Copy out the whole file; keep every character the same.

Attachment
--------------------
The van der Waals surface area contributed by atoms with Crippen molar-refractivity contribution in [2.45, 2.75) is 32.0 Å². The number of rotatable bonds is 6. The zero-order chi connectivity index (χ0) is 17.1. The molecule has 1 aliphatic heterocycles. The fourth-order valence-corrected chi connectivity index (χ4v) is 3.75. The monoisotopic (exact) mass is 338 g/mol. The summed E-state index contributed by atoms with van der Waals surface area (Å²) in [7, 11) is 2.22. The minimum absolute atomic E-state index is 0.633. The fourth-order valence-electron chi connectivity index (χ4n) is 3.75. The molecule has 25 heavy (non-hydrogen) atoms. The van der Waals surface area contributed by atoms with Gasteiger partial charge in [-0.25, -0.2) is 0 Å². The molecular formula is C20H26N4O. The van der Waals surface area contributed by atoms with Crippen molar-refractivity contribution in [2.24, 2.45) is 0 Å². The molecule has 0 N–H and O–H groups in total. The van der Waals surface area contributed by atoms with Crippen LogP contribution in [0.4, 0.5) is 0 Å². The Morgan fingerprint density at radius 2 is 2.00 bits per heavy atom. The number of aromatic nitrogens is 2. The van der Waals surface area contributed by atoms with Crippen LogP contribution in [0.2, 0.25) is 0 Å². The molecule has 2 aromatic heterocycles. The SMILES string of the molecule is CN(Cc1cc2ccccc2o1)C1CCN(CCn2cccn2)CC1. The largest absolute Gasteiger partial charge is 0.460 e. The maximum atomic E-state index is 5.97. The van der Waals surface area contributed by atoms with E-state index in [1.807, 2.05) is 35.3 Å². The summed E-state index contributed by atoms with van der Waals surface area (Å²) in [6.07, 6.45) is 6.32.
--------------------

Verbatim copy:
The van der Waals surface area contributed by atoms with Crippen molar-refractivity contribution in [2.45, 2.75) is 32.0 Å². The number of rotatable bonds is 6. The zero-order chi connectivity index (χ0) is 17.1. The molecule has 1 aliphatic heterocycles. The fourth-order valence-corrected chi connectivity index (χ4v) is 3.75. The monoisotopic (exact) mass is 338 g/mol. The summed E-state index contributed by atoms with van der Waals surface area (Å²) in [7, 11) is 2.22. The minimum absolute atomic E-state index is 0.633. The fourth-order valence-electron chi connectivity index (χ4n) is 3.75. The molecule has 25 heavy (non-hydrogen) atoms. The van der Waals surface area contributed by atoms with Gasteiger partial charge in [-0.25, -0.2) is 0 Å². The molecular formula is C20H26N4O. The van der Waals surface area contributed by atoms with Crippen molar-refractivity contribution in [2.24, 2.45) is 0 Å². The molecule has 0 N–H and O–H groups in total. The van der Waals surface area contributed by atoms with Crippen LogP contribution in [0.4, 0.5) is 0 Å². The Morgan fingerprint density at radius 2 is 2.00 bits per heavy atom. The number of aromatic nitrogens is 2. The van der Waals surface area contributed by atoms with Crippen LogP contribution in [0.2, 0.25) is 0 Å². The molecule has 2 aromatic heterocycles. The SMILES string of the molecule is CN(Cc1cc2ccccc2o1)C1CCN(CCn2cccn2)CC1. The largest absolute Gasteiger partial charge is 0.460 e. The maximum atomic E-state index is 5.97. The van der Waals surface area contributed by atoms with E-state index in [1.807, 2.05) is 35.3 Å². The summed E-state index contributed by atoms with van der Waals surface area (Å²) in [6.07, 6.45) is 6.32.